2. Use the latexmk script, with the configuration file augmented as described in this documentation. For this, you should probably use the asymptote package rather than asypictureB, which is not designed to be used this way. You still have the option of a common Asymptote preamble. With the inline option of the asymptote package, you also have access to all the packages and macros of your main document in the labels.

  3. Use either asymptote or asypictureB with multiple runs to compile the pictures separately. The command sequence
    pdflatex filename
    asy filename-*.asy
    pdflatex filename
    will usually work with either package (or both), although every image will be recompiled--including those that have not changed since the last run. A more efficient alternative to the middle line is offered by the asypictureB package; see the package documentation, section 2.1, page 4.

Personally, I prefer the first option, because it offers the best debugging support by a fair margin. At the same time, I recommend that LaTeX users in general be familiar with using latexmk, since it can be used to automate an entire workflow, including making the index (if necessary) and multiple runs to define labels and the table of contents (again, only if necessary; latexmk is good at detecting this).

share|improve this answer
1  
I swear I'll convert to Asymptote one of these days. –  nnunes May 3 at 13:43
    
"[...] this would be easier if you were willing to use high-resolution rasterized graphics". How? Still with asymptote? –  Clausen May 3 at 20:29
    
It outputs the error: imgconvert is not recognized as an an internal or external command, operable program or batch file. when run from cmd on windows7.. Somwhere in the log file I get this: runsystem(imgconvert -density 300 asy_SO1.pdf -quality 90 asy_SO1.png)...executed. Is that from asymptote? –  Clausen May 3 at 20:50
    
If you're trying to compile these to png, Asymptote does this by calling an external program that your computer apparently either does not have installed or that is not being successfully located, for whatever reason. If you did not change the settings to png, then I have no idea why this error is showing up. –  Charles Staats May 3 at 21:09
    
If you want to see what Asymptote can do in rasterized format, don't use these images--they were specifically designed for vector graphics. Check out the image in this answer, for instance. –  Charles Staats May 3 at 21:11

Sphere and cube have its center in (0,0,0). Uncomment \axesIIID to see the internal coordinate system. Run the example with xelatex or latex->dvisps->ps2pdf or use pdflatex which needs \usepackage[crop=off]{auto-pst-pdf}.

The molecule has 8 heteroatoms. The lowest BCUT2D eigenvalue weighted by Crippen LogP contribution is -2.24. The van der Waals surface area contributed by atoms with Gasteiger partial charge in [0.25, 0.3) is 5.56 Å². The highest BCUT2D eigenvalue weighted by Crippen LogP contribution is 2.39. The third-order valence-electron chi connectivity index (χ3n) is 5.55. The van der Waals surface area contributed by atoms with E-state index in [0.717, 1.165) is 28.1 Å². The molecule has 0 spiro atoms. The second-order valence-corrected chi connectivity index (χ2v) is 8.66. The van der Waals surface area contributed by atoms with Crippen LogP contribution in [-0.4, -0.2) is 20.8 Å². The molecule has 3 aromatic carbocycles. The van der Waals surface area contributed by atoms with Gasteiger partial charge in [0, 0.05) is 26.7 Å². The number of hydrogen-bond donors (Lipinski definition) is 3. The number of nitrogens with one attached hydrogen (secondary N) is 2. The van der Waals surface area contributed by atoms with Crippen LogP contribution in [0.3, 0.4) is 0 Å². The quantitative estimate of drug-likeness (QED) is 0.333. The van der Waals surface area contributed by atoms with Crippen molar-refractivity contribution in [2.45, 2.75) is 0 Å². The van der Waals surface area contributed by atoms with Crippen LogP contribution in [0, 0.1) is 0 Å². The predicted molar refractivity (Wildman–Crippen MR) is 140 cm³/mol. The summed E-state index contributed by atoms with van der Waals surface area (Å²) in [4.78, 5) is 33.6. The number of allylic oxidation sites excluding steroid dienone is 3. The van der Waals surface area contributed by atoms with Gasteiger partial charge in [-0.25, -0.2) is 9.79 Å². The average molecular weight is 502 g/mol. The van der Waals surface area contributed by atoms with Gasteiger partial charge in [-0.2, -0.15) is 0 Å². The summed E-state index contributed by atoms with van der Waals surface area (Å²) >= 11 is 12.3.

\documentclass[pstricks]{standalone}
\usepackage{pst-solides3d}
\begin{document}

\psset{viewpoint=30 40 20 rtp2xyz,Decran=30}
  \begin{pspicture}(-3.5,-3.5)(3.5,3.5)
%  \axesIIID(2,2,2)(4,4,4)
   \psSolid[object=cube,a=4,fillcolor=blue,opacity=0.2,action=draw*]%
   \psSolid[object=sphere,r=1.5,linewidth=0.1pt,ngrid=20 20,fillcolor=red,opacity=0.2,action=draw*]%
   \psSolid[object=vecteur,args=0 -2 0](2,2,-2)
   \psSolid[object=vecteur,args=-2 0 0](2,2,-2)
   \psSolid[object=vecteur,args=0 0 2](2,2,-2)
   \psPoint(2,2,0.2){Z}\rput(Z){z}\psPoint(2,-0.2,-2){X}\rput(X){x}\psPoint(-0.2,2,-2){Y}\rput(Y){y}
   \psPoint(2,-1.6,-2){a1}\psPoint(2,-1.6,2){a2}\pcline{<->}(a1)(a2)\ncput*{d}
   \psPoint(2,-1.6,2){a1}\psPoint(-2,-1.6,2){a2}\pcline{<->}(a1)(a2)\ncput*{d}
   \psPoint(-1.6,2,-2){a1}\psPoint(-1.6,2,2){a2}\pcline{<->}(a1)(a2)\ncput*{d}
   \psPoint(0,0,0){a1}\psPoint(1,-1,0){a2}\pcline{->}(a1)(a2)\ncput*{r}
  \end{pspicture}

\end{document}

enter image description here

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This looks nice as well, but how is it integrated within my latex document? I haven't figured (no pun intended) out how to use ps-tricks (which seems pretty awesome) with my current document. –  Clausen May 3 at 17:59
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As I wrote use xelatex or load package \usepackage[crop=off]{auto-pst-pdf} for running pdflatex. Id you have Perl installed, you can use [crop=on]. –  Herbert May 3 at 18:01